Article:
Pediatricians recommend eliminating student participation in high-intensity exercises that mimic gory events and are carried out without advance warning to students, staff.
In response to mass shootings in schools and other public spaces in recent years, many school districts adopted live crisis drills and exercises intended to help students and staff respond in the event of a shooting incident. While well-intentioned, some drills were put into place with the intent of preparing adults without consideration of harm to children.
The American Academy of Pediatrics (AAP), in a new policy statement, “Participation of Children and Adolescents in Live Crisis Drills and Exercises,” examines the potential benefits and harms of including children in crisis response scenarios. The policy, published in the September 2020 Pediatrics (published online Aug. 24), recommends that children be included in exercises and drills in general only to the extent that they prepare adults to meet the unique needs of children during a crisis and further children’s own preparedness or resiliency.
“Mass shootings are, thankfully, extremely rare, but we understand the need to think about the very real possibilities and be prepared,” said David J. Schonfeld, MD, FAAP, lead author of the policy, developed by the AAP Council on Children and Disasters; AAP Council on Injury, Violence, and Poison Prevention; and AAP Council on School Health.
“There are safe ways to help prepare children and adults for crisis with careful consideration and input from medical experts. What we have seen in the past, however, is that some of these live active shooter drills may be causing undo distress and anxiety, with little evidence that they are effectively preparing students for crisis,” Dr. Schonfeld said.
The policy statement calls for more research to determine the most effective ways to prepare students and adults for a mass shooting through drills/exercises. The AAP reviews some of the problems associated with high intensity active shooter exercises and advises against the participation of children and youth (with potential exception of teens who have provided advance consent).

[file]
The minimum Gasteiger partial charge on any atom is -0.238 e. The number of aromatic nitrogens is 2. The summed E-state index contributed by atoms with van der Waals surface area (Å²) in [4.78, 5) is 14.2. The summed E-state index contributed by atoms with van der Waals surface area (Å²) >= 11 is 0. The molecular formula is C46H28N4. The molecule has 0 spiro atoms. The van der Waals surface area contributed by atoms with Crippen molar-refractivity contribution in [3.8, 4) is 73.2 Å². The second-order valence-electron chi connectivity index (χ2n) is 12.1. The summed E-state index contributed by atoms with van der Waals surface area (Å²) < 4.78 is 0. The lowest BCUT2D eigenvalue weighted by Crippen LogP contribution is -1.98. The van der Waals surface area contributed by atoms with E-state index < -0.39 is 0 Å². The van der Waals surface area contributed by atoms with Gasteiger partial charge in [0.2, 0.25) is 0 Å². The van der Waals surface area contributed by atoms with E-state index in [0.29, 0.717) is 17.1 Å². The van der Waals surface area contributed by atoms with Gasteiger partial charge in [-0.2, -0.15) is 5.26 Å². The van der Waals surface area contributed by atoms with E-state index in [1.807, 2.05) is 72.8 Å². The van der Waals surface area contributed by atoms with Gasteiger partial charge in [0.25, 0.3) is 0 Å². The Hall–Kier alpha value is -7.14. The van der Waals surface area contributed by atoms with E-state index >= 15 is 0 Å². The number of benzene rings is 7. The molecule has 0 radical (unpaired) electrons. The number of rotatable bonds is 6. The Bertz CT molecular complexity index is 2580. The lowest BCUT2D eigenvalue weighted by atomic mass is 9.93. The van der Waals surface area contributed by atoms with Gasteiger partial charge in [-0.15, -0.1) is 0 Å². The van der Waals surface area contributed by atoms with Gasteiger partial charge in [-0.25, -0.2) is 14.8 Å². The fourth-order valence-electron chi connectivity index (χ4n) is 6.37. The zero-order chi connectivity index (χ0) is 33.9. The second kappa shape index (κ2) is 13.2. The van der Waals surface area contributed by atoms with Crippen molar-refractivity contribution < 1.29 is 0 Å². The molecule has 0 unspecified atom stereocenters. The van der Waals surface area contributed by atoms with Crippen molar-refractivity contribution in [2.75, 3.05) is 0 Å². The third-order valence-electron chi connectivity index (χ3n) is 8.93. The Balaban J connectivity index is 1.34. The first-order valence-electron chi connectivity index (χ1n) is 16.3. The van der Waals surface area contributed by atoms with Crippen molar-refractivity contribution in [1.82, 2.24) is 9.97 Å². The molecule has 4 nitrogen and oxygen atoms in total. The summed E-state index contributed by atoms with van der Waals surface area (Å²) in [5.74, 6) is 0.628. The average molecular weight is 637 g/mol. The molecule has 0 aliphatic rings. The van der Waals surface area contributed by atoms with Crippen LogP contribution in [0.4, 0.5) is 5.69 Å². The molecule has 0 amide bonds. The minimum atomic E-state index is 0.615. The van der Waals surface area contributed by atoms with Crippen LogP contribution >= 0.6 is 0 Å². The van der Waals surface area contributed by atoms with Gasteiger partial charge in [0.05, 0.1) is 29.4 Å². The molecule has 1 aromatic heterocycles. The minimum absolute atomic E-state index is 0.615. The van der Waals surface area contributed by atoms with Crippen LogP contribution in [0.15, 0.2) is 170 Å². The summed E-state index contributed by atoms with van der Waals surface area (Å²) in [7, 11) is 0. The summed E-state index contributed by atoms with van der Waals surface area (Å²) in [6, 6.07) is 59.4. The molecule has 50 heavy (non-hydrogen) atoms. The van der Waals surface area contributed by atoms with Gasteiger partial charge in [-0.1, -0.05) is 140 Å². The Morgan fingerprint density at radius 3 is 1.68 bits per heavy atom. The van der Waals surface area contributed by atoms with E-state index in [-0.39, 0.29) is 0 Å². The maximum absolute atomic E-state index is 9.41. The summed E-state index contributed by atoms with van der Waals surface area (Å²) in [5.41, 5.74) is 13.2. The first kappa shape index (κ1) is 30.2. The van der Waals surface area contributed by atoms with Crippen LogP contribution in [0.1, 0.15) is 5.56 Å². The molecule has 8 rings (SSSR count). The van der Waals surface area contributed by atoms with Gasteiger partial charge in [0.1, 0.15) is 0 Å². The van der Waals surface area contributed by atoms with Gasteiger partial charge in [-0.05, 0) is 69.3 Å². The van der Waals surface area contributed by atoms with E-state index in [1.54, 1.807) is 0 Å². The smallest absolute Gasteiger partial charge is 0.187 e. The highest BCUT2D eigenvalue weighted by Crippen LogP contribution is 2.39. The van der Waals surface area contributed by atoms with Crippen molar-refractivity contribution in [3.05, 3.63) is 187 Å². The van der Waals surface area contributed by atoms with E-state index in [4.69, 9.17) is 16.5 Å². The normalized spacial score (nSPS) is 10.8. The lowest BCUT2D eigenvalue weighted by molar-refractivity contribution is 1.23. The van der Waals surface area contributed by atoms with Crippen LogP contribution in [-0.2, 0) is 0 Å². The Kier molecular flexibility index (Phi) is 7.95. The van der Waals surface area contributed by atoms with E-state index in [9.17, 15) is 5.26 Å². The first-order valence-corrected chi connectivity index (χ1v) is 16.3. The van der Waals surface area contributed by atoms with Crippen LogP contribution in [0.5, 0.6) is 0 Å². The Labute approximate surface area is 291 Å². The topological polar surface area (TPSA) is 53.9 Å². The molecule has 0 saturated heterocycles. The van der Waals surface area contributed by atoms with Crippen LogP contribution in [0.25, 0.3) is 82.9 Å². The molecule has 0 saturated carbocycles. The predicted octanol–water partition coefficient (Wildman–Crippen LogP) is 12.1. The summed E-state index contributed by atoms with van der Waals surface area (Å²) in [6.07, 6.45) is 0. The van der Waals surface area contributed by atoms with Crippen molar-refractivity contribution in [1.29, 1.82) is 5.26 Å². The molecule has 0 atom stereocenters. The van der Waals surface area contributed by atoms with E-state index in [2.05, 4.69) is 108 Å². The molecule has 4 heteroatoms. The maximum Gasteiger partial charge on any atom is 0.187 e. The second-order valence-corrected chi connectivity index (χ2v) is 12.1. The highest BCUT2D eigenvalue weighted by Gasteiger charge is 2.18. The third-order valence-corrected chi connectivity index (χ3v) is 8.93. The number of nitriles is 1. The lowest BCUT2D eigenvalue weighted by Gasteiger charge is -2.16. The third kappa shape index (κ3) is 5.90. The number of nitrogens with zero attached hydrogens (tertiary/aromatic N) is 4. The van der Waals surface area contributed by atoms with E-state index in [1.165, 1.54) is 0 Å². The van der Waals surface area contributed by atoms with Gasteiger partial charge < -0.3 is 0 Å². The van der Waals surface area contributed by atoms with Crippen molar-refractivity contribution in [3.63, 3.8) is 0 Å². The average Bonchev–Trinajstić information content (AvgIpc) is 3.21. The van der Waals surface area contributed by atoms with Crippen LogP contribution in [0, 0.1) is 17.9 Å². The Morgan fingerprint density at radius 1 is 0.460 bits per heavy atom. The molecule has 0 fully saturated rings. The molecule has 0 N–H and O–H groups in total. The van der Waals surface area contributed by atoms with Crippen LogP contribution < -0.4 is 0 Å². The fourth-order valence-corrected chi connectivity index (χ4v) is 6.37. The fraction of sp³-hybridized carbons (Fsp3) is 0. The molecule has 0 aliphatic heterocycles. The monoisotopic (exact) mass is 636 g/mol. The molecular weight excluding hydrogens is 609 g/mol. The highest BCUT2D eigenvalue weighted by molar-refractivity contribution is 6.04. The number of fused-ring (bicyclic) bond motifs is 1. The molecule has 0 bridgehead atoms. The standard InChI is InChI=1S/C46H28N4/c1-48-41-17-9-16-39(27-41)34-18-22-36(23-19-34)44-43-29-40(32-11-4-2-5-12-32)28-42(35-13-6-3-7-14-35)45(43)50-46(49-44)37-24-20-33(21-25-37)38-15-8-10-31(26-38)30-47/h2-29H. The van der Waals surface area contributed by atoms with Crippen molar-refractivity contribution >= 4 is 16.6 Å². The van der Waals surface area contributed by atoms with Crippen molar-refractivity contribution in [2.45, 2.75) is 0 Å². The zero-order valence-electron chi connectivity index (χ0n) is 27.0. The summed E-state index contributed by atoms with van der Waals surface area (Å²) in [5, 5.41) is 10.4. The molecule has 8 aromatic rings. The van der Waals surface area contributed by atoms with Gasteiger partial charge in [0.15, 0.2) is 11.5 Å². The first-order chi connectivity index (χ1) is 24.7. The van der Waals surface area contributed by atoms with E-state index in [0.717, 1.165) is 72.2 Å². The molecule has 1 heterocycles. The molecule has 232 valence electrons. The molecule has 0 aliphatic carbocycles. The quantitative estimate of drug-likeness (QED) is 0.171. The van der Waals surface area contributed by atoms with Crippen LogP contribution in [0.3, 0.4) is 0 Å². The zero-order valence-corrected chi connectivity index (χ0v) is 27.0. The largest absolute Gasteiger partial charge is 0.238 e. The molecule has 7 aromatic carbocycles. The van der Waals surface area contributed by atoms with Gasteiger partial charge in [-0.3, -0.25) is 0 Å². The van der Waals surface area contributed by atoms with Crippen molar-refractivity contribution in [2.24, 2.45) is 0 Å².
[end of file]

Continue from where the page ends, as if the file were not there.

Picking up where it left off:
Some high-intensity active shooter exercises were designed to mislead students and staff into believing they were experiencing an actual shooting event, according to AAP. In at least one situation, armed weapons were pointed at school children. In another live exercise, high school students sobbed hysterically, vomited, or fainted, and some children sent farewell notes to parents. Children risked physical harm when a stampede ensued, and students jumped over fences to escape.
“Children of different ages and stages may react very differently – and sometimes negatively – to live exercise drills, especially if they are led to believe the drill is a real event ,” said Marlene Melzer-Lange, MD, FAAP, co-author of the statement. “We do not believe children benefit from participating in high-intensity exercises that involve the use of real weapons, gunfire or theatrical makeup that depicts blood or gunshot wounds.”
The AAP also recommends that:
AAP supports legislative advocacy and a move for states that require exercise drills to follow best practices offered by groups including the National Association of School Psychologists and the National Association of School Resource Officers.
Amid the COVID-19 pandemic, schools may choose to opt out of drills or use the time to more carefully plan future exercises with children’s needs in mind.
“We suggest that the focus remain on prevention, and creating a positive school climate and culture,” Dr. Schonfeld said. “As communities work toward the goal of returning students to in-person learning, schools more than ever will need funding to prepare educators to identify and help students who may be struggling with mental health issues.”
The American Academy of Pediatrics is an organization of 67,000 primary care pediatricians, pediatric medical subspecialists and pediatric surgical specialists dedicated to the health, safety and well-being of infants, children, adolescents and young adults.